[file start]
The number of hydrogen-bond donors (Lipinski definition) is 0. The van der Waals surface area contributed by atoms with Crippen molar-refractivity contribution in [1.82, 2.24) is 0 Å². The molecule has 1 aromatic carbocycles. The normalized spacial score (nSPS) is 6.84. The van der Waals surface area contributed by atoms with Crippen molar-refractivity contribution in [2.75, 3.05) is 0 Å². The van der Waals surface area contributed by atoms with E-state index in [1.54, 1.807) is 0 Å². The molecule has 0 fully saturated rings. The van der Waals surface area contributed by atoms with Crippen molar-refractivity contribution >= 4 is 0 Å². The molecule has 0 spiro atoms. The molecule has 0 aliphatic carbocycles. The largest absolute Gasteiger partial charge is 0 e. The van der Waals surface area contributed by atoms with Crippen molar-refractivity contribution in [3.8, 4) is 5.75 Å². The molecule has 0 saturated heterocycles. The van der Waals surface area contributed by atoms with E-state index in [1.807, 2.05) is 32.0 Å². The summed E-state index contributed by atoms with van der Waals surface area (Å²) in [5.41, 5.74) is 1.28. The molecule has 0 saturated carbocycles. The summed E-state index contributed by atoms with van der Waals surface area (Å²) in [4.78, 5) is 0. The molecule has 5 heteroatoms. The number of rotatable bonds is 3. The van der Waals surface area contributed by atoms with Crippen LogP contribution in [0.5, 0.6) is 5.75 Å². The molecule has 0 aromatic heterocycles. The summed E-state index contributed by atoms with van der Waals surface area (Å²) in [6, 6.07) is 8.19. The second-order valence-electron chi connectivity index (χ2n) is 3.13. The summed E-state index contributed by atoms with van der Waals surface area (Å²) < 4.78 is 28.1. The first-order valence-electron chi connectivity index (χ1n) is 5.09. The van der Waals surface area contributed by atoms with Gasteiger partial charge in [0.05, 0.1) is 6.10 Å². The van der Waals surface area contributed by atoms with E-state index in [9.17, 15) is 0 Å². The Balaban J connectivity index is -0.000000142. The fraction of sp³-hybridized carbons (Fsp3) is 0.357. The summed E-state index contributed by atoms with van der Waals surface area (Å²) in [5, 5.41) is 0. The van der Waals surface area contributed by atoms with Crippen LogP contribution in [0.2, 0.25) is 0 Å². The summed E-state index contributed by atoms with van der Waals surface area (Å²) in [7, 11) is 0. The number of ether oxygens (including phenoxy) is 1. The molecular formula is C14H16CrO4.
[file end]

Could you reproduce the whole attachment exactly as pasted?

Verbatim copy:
The number of hydrogen-bond donors (Lipinski definition) is 0. The van der Waals surface area contributed by atoms with Crippen molar-refractivity contribution in [1.82, 2.24) is 0 Å². The molecule has 1 aromatic carbocycles. The normalized spacial score (nSPS) is 6.84. The van der Waals surface area contributed by atoms with Crippen molar-refractivity contribution in [2.75, 3.05) is 0 Å². The van der Waals surface area contributed by atoms with E-state index in [1.54, 1.807) is 0 Å². The molecule has 0 fully saturated rings. The van der Waals surface area contributed by atoms with Crippen molar-refractivity contribution >= 4 is 0 Å². The molecule has 0 spiro atoms. The molecule has 0 aliphatic carbocycles. The largest absolute Gasteiger partial charge is 0 e. The van der Waals surface area contributed by atoms with Crippen molar-refractivity contribution in [3.8, 4) is 5.75 Å². The molecule has 0 saturated heterocycles. The van der Waals surface area contributed by atoms with E-state index in [1.807, 2.05) is 32.0 Å². The summed E-state index contributed by atoms with van der Waals surface area (Å²) in [5.41, 5.74) is 1.28. The molecule has 0 saturated carbocycles. The summed E-state index contributed by atoms with van der Waals surface area (Å²) in [4.78, 5) is 0. The molecule has 5 heteroatoms. The number of rotatable bonds is 3. The van der Waals surface area contributed by atoms with Crippen LogP contribution in [0.5, 0.6) is 5.75 Å². The molecule has 0 aromatic heterocycles. The summed E-state index contributed by atoms with van der Waals surface area (Å²) in [6, 6.07) is 8.19. The second-order valence-electron chi connectivity index (χ2n) is 3.13. The summed E-state index contributed by atoms with van der Waals surface area (Å²) < 4.78 is 28.1. The first-order valence-electron chi connectivity index (χ1n) is 5.09. The van der Waals surface area contributed by atoms with Gasteiger partial charge in [0.05, 0.1) is 6.10 Å². The van der Waals surface area contributed by atoms with E-state index in [9.17, 15) is 0 Å². The Balaban J connectivity index is -0.000000142. The fraction of sp³-hybridized carbons (Fsp3) is 0.357. The summed E-state index contributed by atoms with van der Waals surface area (Å²) in [5, 5.41) is 0. The van der Waals surface area contributed by atoms with Crippen LogP contribution in [0.2, 0.25) is 0 Å². The summed E-state index contributed by atoms with van der Waals surface area (Å²) in [7, 11) is 0. The number of ether oxygens (including phenoxy) is 1. The molecular formula is C14H16CrO4.